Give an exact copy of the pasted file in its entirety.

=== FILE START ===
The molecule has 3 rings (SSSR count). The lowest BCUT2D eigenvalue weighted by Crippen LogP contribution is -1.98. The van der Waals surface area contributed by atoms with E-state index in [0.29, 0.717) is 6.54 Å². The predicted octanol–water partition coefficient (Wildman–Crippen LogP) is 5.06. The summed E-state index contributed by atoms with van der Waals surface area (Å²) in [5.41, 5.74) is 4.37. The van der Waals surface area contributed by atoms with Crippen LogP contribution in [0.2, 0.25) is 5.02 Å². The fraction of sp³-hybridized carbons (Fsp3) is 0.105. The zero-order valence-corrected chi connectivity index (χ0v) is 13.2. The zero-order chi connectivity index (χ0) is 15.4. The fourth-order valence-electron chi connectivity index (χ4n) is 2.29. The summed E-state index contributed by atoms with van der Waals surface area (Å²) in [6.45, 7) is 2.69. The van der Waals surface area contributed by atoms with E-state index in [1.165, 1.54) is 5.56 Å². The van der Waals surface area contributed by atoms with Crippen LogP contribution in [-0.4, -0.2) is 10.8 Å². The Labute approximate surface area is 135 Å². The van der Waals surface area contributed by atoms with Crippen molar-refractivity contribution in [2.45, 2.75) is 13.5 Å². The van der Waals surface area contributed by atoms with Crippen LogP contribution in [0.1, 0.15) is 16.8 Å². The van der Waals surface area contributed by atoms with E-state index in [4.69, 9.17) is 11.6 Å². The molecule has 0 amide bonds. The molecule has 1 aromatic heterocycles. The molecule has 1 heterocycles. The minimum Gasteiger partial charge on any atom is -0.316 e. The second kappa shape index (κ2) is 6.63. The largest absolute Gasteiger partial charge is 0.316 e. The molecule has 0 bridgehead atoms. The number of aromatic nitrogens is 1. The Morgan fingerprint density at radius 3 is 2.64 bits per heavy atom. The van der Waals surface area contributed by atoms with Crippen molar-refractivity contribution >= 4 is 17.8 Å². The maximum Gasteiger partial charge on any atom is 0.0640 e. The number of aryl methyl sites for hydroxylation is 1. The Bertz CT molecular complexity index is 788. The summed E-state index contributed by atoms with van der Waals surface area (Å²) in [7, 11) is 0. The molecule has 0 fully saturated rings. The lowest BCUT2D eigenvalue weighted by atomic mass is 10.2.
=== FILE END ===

The molecule has 3 rings (SSSR count). The lowest BCUT2D eigenvalue weighted by Crippen LogP contribution is -1.98. The van der Waals surface area contributed by atoms with E-state index in [0.29, 0.717) is 6.54 Å². The predicted octanol–water partition coefficient (Wildman–Crippen LogP) is 5.06. The summed E-state index contributed by atoms with van der Waals surface area (Å²) in [5.41, 5.74) is 4.37. The van der Waals surface area contributed by atoms with Crippen LogP contribution in [0.2, 0.25) is 5.02 Å². The fraction of sp³-hybridized carbons (Fsp3) is 0.105. The zero-order valence-corrected chi connectivity index (χ0v) is 13.2. The zero-order chi connectivity index (χ0) is 15.4. The fourth-order valence-electron chi connectivity index (χ4n) is 2.29. The summed E-state index contributed by atoms with van der Waals surface area (Å²) in [6.45, 7) is 2.69. The van der Waals surface area contributed by atoms with E-state index in [1.165, 1.54) is 5.56 Å². The van der Waals surface area contributed by atoms with Crippen LogP contribution in [-0.4, -0.2) is 10.8 Å². The Labute approximate surface area is 135 Å². The van der Waals surface area contributed by atoms with Crippen molar-refractivity contribution in [2.45, 2.75) is 13.5 Å². The van der Waals surface area contributed by atoms with Crippen LogP contribution in [0.1, 0.15) is 16.8 Å². The van der Waals surface area contributed by atoms with E-state index in [4.69, 9.17) is 11.6 Å². The molecule has 0 amide bonds. The molecule has 1 aromatic heterocycles. The molecule has 1 heterocycles. The minimum Gasteiger partial charge on any atom is -0.316 e. The second kappa shape index (κ2) is 6.63. The largest absolute Gasteiger partial charge is 0.316 e. The molecule has 0 bridgehead atoms. The number of aromatic nitrogens is 1. The Morgan fingerprint density at radius 3 is 2.64 bits per heavy atom. The van der Waals surface area contributed by atoms with Crippen molar-refractivity contribution >= 4 is 17.8 Å². The maximum Gasteiger partial charge on any atom is 0.0640 e. The number of aryl methyl sites for hydroxylation is 1. The Bertz CT molecular complexity index is 788. The summed E-state index contributed by atoms with van der Waals surface area (Å²) in [7, 11) is 0. The molecule has 0 fully saturated rings. The lowest BCUT2D eigenvalue weighted by atomic mass is 10.2.